By Matt Watson
In a state that is 48th in the nation in per-student public spending on higher education, Colorado universities punch well above their weight when it comes to their contributions to the local and state economies, a new analysis commissioned by Metropolitan State University of Denver shows.
MSU Denver alone contributes hundreds of millions of dollars and thousands of jobs every year, an impact that is especially important to communities near the University’s downtown campus, said Kishore Kulkarni, Ph.D., a professor of economics at MSU Denver.
“MSU Denver sitting in downtown Denver clearly has an advantage in terms of economic impact, not only graduating people who are already working there but graduating people who immediately get a job in the downtown area also,” he said.
Beyond its impact on the local job market — the majority of the University’s 95,000 alumni live within 25 miles of campus — MSU Denver last year turned its $225 million budget ($58.3 million of which comes from the state) into a $703.4 million economic impact on local and statewide economies through expenditures on operations, capital projects, wages, the spending of students off-campus and the spending of campus visitors, according to the study, conducted by Parker Philips Inc.
INFOGRAPHIC: MSU Denver's outsized impact on Colorado's economy
The University, its suppliers and related constituencies contributed an estimated $35.5 million in tax revenue in fiscal 2019 — meaning an amount equal to about 60% of the state funding for MSU Denver goes right back to local and state tax bases.
Add to that an estimated $2.4 million in charitable donations and 372,000 hours of volunteering from MSU Denver faculty, staff and students, and you have a public university providing exponential return on investment for its neighborhood, city and state, said MSU Denver President Janine Davidson, Ph.D.
“These numbers are a testament to what so many Coloradans already know — that an investment in MSU Denver is an investment in the long-term economic success of our state and the vibrancy of our diverse communities,” Davidson said.
The MSU Denver study is part of a growing body of evidence showing how anchor institutions — universities, medical centers and other large organizations with deep roots in their communities — are important economic engines in the communities they serve.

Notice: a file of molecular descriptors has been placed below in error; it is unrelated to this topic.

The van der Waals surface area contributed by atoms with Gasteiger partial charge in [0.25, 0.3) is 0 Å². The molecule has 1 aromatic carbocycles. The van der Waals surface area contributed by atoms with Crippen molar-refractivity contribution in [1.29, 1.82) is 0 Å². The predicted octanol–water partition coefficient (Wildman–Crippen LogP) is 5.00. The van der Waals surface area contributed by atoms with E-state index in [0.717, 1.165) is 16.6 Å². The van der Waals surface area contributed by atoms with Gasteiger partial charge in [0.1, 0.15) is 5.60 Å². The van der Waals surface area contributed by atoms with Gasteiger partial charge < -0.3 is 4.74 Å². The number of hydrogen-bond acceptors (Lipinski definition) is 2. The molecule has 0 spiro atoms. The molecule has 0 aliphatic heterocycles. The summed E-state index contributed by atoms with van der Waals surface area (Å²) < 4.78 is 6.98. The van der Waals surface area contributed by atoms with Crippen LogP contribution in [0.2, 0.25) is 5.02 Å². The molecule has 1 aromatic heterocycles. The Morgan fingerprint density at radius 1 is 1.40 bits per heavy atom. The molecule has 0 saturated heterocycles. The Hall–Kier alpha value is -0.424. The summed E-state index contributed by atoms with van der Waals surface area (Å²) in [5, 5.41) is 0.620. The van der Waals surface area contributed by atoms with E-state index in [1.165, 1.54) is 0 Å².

Tony Sorrentino, an assistant vice president at the University of Pennsylvania in Philadelphia, said the geography of an urban university amplifies its impact, like an optimally located cog in a well-oiled machine. Like MSU Denver, Penn is a member of the Coalition of Urban and Metropolitan Universities.
“The economy is a machine with gears turning, and we put Penn in the middle — it’s not the biggest gear, but it’s centrally located,” he said. “When it turns, lots of other gears get caught up in our threads and then they turn too.”
Like Penn, MSU Denver’s location and flow of high-quality graduates also help attract other employers to Denver, beyond the University’s already-broad impact on Colorado, said Sam Bailey, vice president of economic development for the Metro Denver Economic Development Corp.
“Sitting across the street from what has been ranked the No. 1 economy for three years in a row by U.S. News & World Report, MSU Denver is fueling the economic might of a thriving economy,” he said.
Bailey likes that MSU Denver focuses on staying adaptable and relevant to a dynamic city, creating hubs for specific industries such as advanced manufacturing. The EDC, an affiliate of the Metro Denver Chamber of Commerce, points to MSU Denver when it recruits corporations to come to the city.
“When clients of the Metro Denver EDC come to our region to consider relocating or expanding their business, having MSU Denver and other university partners at the table is a competitive advantage,” Bailey said.
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